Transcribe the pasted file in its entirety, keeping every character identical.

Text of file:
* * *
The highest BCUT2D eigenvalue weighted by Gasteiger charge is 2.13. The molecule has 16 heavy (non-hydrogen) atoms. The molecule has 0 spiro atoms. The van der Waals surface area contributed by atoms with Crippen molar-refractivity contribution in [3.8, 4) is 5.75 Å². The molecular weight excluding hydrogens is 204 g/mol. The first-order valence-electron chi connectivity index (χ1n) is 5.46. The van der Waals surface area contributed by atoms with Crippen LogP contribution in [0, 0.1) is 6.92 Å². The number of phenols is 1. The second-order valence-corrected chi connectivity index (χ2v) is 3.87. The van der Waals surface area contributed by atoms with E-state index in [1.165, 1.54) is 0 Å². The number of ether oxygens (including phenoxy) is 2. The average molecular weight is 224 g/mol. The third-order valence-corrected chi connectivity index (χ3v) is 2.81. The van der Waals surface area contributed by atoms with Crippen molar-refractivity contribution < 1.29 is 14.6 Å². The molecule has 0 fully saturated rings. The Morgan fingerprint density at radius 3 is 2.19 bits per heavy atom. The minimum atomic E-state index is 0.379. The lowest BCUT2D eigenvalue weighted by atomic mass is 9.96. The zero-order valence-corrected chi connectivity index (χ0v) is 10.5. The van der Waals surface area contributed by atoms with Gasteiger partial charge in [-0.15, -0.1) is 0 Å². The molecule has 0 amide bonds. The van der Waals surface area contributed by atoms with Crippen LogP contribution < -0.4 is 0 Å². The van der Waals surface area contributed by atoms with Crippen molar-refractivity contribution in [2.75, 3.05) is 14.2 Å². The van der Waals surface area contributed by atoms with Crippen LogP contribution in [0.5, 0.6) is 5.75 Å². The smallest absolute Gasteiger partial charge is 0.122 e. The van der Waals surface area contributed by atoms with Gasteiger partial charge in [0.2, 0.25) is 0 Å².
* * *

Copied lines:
The highest BCUT2D eigenvalue weighted by Gasteiger charge is 2.13. The molecule has 16 heavy (non-hydrogen) atoms. The molecule has 0 spiro atoms. The van der Waals surface area contributed by atoms with Crippen molar-refractivity contribution in [3.8, 4) is 5.75 Å². The molecular weight excluding hydrogens is 204 g/mol. The first-order valence-electron chi connectivity index (χ1n) is 5.46. The van der Waals surface area contributed by atoms with Crippen LogP contribution in [0, 0.1) is 6.92 Å². The number of phenols is 1. The second-order valence-corrected chi connectivity index (χ2v) is 3.87. The van der Waals surface area contributed by atoms with E-state index in [1.165, 1.54) is 0 Å². The number of ether oxygens (including phenoxy) is 2. The average molecular weight is 224 g/mol. The third-order valence-corrected chi connectivity index (χ3v) is 2.81. The van der Waals surface area contributed by atoms with Crippen molar-refractivity contribution < 1.29 is 14.6 Å². The molecule has 0 fully saturated rings. The Morgan fingerprint density at radius 3 is 2.19 bits per heavy atom. The minimum atomic E-state index is 0.379. The lowest BCUT2D eigenvalue weighted by atomic mass is 9.96. The zero-order valence-corrected chi connectivity index (χ0v) is 10.5. The van der Waals surface area contributed by atoms with Gasteiger partial charge in [-0.15, -0.1) is 0 Å². The molecule has 0 amide bonds. The van der Waals surface area contributed by atoms with Crippen LogP contribution < -0.4 is 0 Å². The van der Waals surface area contributed by atoms with Crippen molar-refractivity contribution in [2.75, 3.05) is 14.2 Å². The van der Waals surface area contributed by atoms with Crippen LogP contribution in [0.5, 0.6) is 5.75 Å². The smallest absolute Gasteiger partial charge is 0.122 e. The van der Waals surface area contributed by atoms with Gasteiger partial charge in [0.2, 0.25) is 0 Å².